Maddy just wasn’t enjoying it. The training was so different. In high school, she had been a middle distance runner. She had wanted to stretch to the mile at Penn, but cross-country included races four times that length. Also, when she ran races in high school, she usually won. There were only eight lanes, just seven opponents, but still, Madison routinely finished first. 10 On the other hand, a college cross-country meet included hundreds of runners, all literally corralled at the starting line, released onto the course in a wave of humanity — dense lines of people jostling for running room, fighting to prove themselves with each stride.11 And each of these runners was just like Maddy: used to winning.12

http://www.espn.com/espnw/culture/article/20175159/exclusive-book-excerpt-made-maddy-run-kate-fagan

Daredevil #10 by Charles Soule

Introducers: The two introducing phrases before the main idea of “it’s not very big.” This changes the connection that the reader makes between the two ideas and surprises them at the end of the sentence, because everyone considers New York to be huge. The introducers delay this unexpected statement for the readers and makes it more unexpected as Matt talks about how New York is important to the world.
Introducers: The two introducing phrases before the main idea of “it’s not very big.” This changes the connection that the reader makes between the two ideas and surprises them at the end of the sentence, because everyone considers New York to be huge. The introducers delay this unexpected statement for the readers and makes it more unexpected as Matt talks about how New York is important to the world.
“But the way the neighborhoods work” begins a sentence with a conjunction, “But”. Starting a sentence with a conjunction is much more colloquial and gives us the sense of this being his thoughts
“But the way the neighborhoods work” begins a sentence with a conjunction, “But”. Starting a sentence with a conjunction is much more colloquial and gives us the sense of this being his thoughts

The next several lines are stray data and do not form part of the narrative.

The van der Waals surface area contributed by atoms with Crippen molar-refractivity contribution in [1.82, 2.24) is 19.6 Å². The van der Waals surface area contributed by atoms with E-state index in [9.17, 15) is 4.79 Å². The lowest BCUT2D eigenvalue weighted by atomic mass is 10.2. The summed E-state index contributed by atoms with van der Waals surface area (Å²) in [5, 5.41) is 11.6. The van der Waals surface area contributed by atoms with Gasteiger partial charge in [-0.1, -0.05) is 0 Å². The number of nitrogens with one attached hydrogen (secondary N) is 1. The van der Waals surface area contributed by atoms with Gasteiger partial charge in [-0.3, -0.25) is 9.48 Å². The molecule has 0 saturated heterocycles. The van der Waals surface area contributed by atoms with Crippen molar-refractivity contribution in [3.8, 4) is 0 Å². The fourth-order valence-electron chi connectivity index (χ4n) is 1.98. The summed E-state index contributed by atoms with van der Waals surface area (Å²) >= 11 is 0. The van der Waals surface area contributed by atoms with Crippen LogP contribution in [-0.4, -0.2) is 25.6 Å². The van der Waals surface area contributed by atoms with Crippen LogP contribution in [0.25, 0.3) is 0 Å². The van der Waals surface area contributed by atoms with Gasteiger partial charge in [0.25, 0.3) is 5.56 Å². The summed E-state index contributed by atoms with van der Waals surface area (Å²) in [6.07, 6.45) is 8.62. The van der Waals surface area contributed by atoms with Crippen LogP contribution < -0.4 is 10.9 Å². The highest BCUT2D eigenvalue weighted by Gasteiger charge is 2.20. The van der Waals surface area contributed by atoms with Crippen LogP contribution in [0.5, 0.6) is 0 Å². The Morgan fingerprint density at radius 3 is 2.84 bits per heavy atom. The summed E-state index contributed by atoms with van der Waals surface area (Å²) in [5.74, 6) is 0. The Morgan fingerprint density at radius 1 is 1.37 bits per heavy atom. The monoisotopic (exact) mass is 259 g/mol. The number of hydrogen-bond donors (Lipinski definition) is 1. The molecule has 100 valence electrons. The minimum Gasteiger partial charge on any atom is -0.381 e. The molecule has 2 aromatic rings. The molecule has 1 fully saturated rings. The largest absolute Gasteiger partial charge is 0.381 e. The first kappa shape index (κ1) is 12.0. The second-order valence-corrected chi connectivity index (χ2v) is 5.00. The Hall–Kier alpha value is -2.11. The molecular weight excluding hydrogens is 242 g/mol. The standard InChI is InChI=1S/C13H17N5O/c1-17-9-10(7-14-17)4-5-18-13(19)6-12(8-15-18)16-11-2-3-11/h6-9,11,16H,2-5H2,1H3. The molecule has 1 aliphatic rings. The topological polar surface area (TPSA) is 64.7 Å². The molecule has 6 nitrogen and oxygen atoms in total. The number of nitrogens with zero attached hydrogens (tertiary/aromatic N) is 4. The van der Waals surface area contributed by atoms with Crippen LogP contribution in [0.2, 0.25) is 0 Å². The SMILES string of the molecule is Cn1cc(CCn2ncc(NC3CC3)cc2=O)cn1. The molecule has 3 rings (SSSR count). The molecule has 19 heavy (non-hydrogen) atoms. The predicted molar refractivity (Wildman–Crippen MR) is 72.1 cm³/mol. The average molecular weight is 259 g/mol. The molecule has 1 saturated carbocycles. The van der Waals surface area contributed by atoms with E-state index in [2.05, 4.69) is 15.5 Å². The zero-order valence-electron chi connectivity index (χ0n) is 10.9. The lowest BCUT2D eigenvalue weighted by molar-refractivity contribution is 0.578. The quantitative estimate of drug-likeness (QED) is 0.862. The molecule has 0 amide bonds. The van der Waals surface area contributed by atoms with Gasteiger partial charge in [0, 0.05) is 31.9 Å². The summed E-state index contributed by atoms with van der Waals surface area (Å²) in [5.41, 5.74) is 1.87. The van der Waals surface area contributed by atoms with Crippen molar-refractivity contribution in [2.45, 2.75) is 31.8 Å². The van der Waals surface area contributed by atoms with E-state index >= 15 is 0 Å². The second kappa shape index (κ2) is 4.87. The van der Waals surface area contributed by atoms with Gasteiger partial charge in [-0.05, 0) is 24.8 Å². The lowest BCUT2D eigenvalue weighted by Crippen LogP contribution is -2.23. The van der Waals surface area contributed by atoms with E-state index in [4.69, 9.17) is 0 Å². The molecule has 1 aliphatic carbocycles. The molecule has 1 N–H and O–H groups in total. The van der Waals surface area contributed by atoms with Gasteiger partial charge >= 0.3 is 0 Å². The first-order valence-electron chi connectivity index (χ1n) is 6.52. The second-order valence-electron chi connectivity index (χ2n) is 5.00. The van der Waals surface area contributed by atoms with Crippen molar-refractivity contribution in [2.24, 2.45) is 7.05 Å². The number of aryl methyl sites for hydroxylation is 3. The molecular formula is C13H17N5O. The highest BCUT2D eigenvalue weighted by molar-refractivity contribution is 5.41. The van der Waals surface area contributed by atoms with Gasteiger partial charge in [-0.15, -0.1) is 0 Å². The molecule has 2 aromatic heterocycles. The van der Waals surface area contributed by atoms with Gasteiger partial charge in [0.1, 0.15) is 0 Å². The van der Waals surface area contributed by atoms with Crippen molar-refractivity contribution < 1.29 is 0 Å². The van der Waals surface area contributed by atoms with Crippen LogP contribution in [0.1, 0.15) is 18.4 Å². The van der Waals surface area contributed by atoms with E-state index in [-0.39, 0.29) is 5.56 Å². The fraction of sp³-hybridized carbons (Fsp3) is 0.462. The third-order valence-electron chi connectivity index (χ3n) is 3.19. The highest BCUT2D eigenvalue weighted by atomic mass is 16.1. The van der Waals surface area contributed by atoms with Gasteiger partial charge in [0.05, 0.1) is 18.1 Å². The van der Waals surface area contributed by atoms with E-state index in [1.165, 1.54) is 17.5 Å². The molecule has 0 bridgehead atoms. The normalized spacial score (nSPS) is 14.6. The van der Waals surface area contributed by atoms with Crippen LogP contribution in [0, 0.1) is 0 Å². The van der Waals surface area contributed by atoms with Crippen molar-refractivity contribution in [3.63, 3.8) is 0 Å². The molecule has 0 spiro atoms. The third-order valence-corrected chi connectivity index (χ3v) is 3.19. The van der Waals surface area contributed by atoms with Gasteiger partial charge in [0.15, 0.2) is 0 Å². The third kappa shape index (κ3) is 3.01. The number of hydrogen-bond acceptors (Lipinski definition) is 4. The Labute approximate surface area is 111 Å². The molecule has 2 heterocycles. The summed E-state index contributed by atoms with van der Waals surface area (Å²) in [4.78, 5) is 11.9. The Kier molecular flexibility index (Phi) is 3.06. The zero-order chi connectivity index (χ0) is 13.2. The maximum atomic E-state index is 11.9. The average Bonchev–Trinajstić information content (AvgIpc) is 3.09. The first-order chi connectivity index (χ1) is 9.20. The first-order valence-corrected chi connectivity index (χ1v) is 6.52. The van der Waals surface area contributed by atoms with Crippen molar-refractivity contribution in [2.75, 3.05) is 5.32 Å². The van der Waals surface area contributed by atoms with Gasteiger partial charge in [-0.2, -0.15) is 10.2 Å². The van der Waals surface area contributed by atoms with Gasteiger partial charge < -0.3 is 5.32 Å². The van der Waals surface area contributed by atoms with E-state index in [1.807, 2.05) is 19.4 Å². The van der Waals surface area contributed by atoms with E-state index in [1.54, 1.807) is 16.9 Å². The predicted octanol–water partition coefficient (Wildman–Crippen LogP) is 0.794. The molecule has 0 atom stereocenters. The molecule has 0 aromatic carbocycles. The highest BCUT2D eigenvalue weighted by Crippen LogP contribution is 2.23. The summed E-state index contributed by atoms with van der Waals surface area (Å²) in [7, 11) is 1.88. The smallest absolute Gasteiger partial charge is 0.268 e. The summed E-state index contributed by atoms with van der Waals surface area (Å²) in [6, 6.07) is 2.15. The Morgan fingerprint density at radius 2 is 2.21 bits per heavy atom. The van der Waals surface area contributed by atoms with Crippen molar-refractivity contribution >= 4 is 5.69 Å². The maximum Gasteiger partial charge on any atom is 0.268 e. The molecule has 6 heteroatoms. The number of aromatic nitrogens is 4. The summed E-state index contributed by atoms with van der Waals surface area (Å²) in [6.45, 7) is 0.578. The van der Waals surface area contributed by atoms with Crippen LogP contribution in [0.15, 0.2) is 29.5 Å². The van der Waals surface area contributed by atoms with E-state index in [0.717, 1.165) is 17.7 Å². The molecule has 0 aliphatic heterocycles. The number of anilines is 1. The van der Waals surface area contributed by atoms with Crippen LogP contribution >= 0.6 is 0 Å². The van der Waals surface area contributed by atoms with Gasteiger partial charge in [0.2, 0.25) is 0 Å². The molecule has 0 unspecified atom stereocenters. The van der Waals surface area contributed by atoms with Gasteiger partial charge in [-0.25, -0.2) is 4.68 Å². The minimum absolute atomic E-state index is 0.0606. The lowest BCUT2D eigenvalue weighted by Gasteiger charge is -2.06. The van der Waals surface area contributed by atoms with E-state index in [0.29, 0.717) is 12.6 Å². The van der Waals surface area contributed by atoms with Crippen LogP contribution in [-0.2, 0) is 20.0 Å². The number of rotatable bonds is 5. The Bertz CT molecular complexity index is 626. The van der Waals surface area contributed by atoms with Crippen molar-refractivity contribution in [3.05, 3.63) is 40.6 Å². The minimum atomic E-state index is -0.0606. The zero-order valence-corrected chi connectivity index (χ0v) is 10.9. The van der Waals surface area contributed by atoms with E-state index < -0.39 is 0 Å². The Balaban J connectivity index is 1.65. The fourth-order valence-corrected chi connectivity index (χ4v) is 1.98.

“Until this guy” fragment. This fragment here builds the sense of Matt’s inner thoughts and personality. But since the fragment is separated in a different panel as well, creating more separation than just a period, the emphasis is stronger and the pause is strengthened.
“Until this guy” fragment. This fragment here builds the sense of Matt’s inner thoughts and personality. But since the fragment is separated in a different panel as well, creating more separation than just a period, the emphasis is stronger and the pause is strengthened.

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“New York City is alive. And living things change.” The decision to use a period instead a comma strengthens the separation of these sentences, while keeping the “and” connects the ideas. The overall effect is to create a sense of thoughts building off each other, connected but not thought immediately together.
“New York City is alive. And living things change.” The decision to use a period instead a comma strengthens the separation of these sentences, while keeping the “and” connects the ideas. The overall effect is to create a sense of thoughts building off each other, connected but not thought immediately together.
The ellipses that connect this panel to the last one from “For example…” to “…this flagpole” give the reader the pacing that Soule wants, as Matt starts the thought in one moment of action and finishes it after searching for an example in the next panel.
The ellipses that connect this panel to the last one from “For example…” to “…this flagpole” give the reader the pacing that Soule wants, as Matt starts the thought in one moment of action and finishes it after searching for an example in the next panel.

daredevil 8 daredevil 9 daredevil 10 daredevil 11 daredevil 12

Ellipses: this is one continuous thought that doesn’t require any punctuation in the middle, but the added ellipses draws out the thought and makes it more dramatic.
Ellipses: this is one continuous thought that doesn’t require any punctuation in the middle, but the added ellipses draws out the thought and makes it more dramatic.

daredevil 14

daredevil 15 daredevil 16

The repetition of “He didn’t” emphasizes the irony of the situation as Matt keeps his secret identity from Sam and pretends to not have the radar sense or his powers to keep the lie going, but the readers know that Matt and Daredevil are the same person.
The repetition of “He didn’t” emphasizes the irony of the situation as Matt keeps his secret identity from Sam and pretends to not have the radar sense or his powers to keep the lie going, but the readers know that Matt and Daredevil are the same person.

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Subordinating clause “when I introduced her to you” adverbial clause that reminds the readers why Sam had a cast while the prepositional phrase “in a fit of utter idiocy” adds Matt’s frustrations about the situation and gives the reader a sense of Matt’s personality and inner turmoil about helping Sam become Blindspot. "The hero game’s addictive": this contraction is uncommon in written text, but very colloquial in the spoken word. This contraction makes Daredevil’s thoughts more accessible to the reader and informal.